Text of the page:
Earlier this offseason, Afflalo told Basketball Insiders that he hopes the move back to Denver will help make him an All-Star this upcoming season.

“It’s next level for me, hopefully that entails [becoming an] All-Star,” Afflalo said. “I learned firsthand last year that it’s somewhat of a team goal as well. You have to be on a good team and you have to be playing competitive basketball while being a good player a well.”

Afflalo, arguably, should have been selected as an All-Star last season, but was left off in favor of Joe Johnson. Now that Afflalo is back in Denver, alongside talented played like Ty Lawson, Danilo Gallinari, Wilson Chandler, and Kenneth Faried, he has the chance to get back into the Playoffs and show the league that he is one of the most underrated shooting guards in the NBA.

Wesley Matthews, Portland Trailblazers –

Wesley Matthews started his NBA career with the Utah Jazz after going undrafted in the 2009 NBA Draft. Throughout his career, Matthews has been a very solid shooting guard, but has never been in the discussion as one of the better two-guards in the league.

Each season, Matthews has steadily improved. Last season, Matthews averaged 16.4 points, 3.5 rebounds, 2.4 assists, and 0.9 steals per game, and shot 44.1 percent from the field and 39.3 percent from beyond-the-arc. While everyone acknowledges Stephen Curry and Klay Thompson as the best shooting backcourt in the league, the fact is that Matthews, alongside Damian Lillard, were not that far behind the Splash Brothers.

Matthews is also an underrated defender. While he may not be a lock-down defender like Tony Allen, he is a tough competitor and takes each defensive assignment as a personal challenge. And while Matthews stands at just 6’5, he is strong enough to switch onto small forwards and hold his own periodically.

Matthews may not be the flashiest shooting guard in the NBA, but he is rock solid and is a big reason why the Portland Trailblazers were one of the surprise teams of last season.

Gerald Green, Phoenix Suns –

Gerald Green flies under the radar because he has bounced around the league, playing for seven teams in seven seasons in the NBA. Green made a name for himself early in his career by winning the 2007 NBA Dunk Contest, and was the runner-up in the 2008 NBA Dunk Contest. Unfortunately for Green, he could never translate his athletic ability into the actual games, and earned the reputation as being little more than an elite athlete. However, last season in Phoenix, Green thrived in Jeff Hornacek’s uptempo offense, and was one of the main reasons the Suns were the surprise team of the league last year.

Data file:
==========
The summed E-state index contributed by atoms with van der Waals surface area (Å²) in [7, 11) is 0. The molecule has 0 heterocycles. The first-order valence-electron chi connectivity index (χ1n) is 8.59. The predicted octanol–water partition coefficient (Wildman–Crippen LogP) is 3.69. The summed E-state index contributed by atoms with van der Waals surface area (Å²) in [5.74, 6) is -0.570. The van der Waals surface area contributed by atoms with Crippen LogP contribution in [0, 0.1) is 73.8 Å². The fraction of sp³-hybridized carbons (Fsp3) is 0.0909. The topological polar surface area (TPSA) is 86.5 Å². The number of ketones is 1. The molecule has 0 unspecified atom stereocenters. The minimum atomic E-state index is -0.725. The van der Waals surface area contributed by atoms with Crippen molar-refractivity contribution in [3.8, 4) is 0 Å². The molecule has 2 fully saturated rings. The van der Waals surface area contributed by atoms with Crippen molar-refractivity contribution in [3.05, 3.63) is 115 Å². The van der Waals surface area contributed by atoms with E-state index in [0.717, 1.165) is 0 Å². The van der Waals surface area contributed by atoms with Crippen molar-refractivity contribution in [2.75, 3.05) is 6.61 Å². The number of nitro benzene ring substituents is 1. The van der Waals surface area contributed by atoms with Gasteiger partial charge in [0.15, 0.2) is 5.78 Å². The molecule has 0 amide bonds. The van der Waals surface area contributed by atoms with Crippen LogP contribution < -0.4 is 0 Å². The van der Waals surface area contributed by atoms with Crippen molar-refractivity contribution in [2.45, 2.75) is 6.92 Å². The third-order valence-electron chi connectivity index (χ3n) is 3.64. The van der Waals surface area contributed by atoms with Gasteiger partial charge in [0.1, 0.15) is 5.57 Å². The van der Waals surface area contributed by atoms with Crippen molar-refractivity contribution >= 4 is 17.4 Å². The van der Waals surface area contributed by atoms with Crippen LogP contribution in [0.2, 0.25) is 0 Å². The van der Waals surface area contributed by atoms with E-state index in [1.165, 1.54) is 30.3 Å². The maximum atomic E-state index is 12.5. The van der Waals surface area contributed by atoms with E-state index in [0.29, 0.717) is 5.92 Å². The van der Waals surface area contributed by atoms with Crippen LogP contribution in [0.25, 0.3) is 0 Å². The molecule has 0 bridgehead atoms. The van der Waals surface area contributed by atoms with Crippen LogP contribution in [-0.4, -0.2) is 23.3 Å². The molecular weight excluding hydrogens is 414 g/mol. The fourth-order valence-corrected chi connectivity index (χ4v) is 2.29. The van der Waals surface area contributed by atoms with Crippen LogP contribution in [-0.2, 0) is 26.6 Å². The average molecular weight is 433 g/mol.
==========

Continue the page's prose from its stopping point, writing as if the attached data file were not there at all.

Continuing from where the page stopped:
Everyone knows that Green is a high-flyer, but many people don’t realize that he made the fourth most three-pointers in the league last year (204), falling behind only Stephen Curry, Klay Thompson, and Damian Lillard. And don’t think he was just a volume shooter either, as Green connected on 40 percent of his shots from beyond-the-arc; a percentage that is higher than other noted three-point shooters like Lillard, Kevin Durant, and Kevin Love.

Last season, Green averaged 15.8 points, 3.4 rebounds, 1.5 assists, and 0.9 steals, and shot 44.5 percent from the field. Green had a career game last season on March 6, scoring a career-high 41 points, and connected on eight three-pointers (another career-high).

Green seems to have found a home in Phoenix and, with Goran Dragic, Isaiah Thomas, and presumably Eric Bledsoe, is a part of one of the most dynamic back-courts in the NBA.

Danny Green, San Antonio Spurs –

Danny Green is another shooting guard that is a perfect fit with his team. Over his career, Green has transformed himself into an elite three-point shooter, and effective 3-and-D player. The San Antonio Spurs were the sixth best offensive team during the regular season (108.2 points per 100 possessions) and much of that has to do with Green.

Last season, Green averaged, 9.1 points, 3.4 rebounds, and 1.5 assists per game, while shooting 41.5 percent from beyond-the-arc. While Green’s per game numbers aren’t eye-catching, his contribution to the Spur’s offense and defense isn’t really reflected in the box-score. Basic box-score numbers won’t show the times Green shuts down an opposing wing player, or point guard, or the times he makes the extra pass to a teammate for a wide open shot. Nor will it show the times his off-ball movement forces an opposing defense to rotate, creating opportunities for his teammates to find open shots.